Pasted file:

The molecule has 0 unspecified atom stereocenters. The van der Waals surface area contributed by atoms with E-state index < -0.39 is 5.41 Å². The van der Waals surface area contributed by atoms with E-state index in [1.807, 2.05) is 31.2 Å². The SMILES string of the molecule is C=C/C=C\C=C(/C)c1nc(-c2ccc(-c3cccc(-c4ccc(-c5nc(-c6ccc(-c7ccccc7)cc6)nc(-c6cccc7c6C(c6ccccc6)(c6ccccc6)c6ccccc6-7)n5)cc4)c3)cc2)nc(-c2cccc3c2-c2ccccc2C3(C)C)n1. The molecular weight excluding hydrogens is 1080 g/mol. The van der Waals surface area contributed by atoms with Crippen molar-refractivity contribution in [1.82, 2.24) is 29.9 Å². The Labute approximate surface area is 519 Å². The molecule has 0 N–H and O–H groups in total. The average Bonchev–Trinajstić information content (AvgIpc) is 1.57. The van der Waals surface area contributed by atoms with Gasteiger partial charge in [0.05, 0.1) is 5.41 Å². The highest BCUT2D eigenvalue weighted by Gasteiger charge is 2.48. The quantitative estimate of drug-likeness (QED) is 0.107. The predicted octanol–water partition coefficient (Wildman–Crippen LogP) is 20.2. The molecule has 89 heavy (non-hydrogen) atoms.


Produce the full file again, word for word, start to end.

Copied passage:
The molecule has 0 unspecified atom stereocenters. The van der Waals surface area contributed by atoms with E-state index < -0.39 is 5.41 Å². The van der Waals surface area contributed by atoms with E-state index in [1.807, 2.05) is 31.2 Å². The SMILES string of the molecule is C=C/C=C\C=C(/C)c1nc(-c2ccc(-c3cccc(-c4ccc(-c5nc(-c6ccc(-c7ccccc7)cc6)nc(-c6cccc7c6C(c6ccccc6)(c6ccccc6)c6ccccc6-7)n5)cc4)c3)cc2)nc(-c2cccc3c2-c2ccccc2C3(C)C)n1. The molecular weight excluding hydrogens is 1080 g/mol. The van der Waals surface area contributed by atoms with Crippen molar-refractivity contribution in [1.82, 2.24) is 29.9 Å². The Labute approximate surface area is 519 Å². The molecule has 0 N–H and O–H groups in total. The average Bonchev–Trinajstić information content (AvgIpc) is 1.57. The van der Waals surface area contributed by atoms with Gasteiger partial charge in [0.05, 0.1) is 5.41 Å². The highest BCUT2D eigenvalue weighted by Gasteiger charge is 2.48. The quantitative estimate of drug-likeness (QED) is 0.107. The predicted octanol–water partition coefficient (Wildman–Crippen LogP) is 20.2. The molecule has 89 heavy (non-hydrogen) atoms.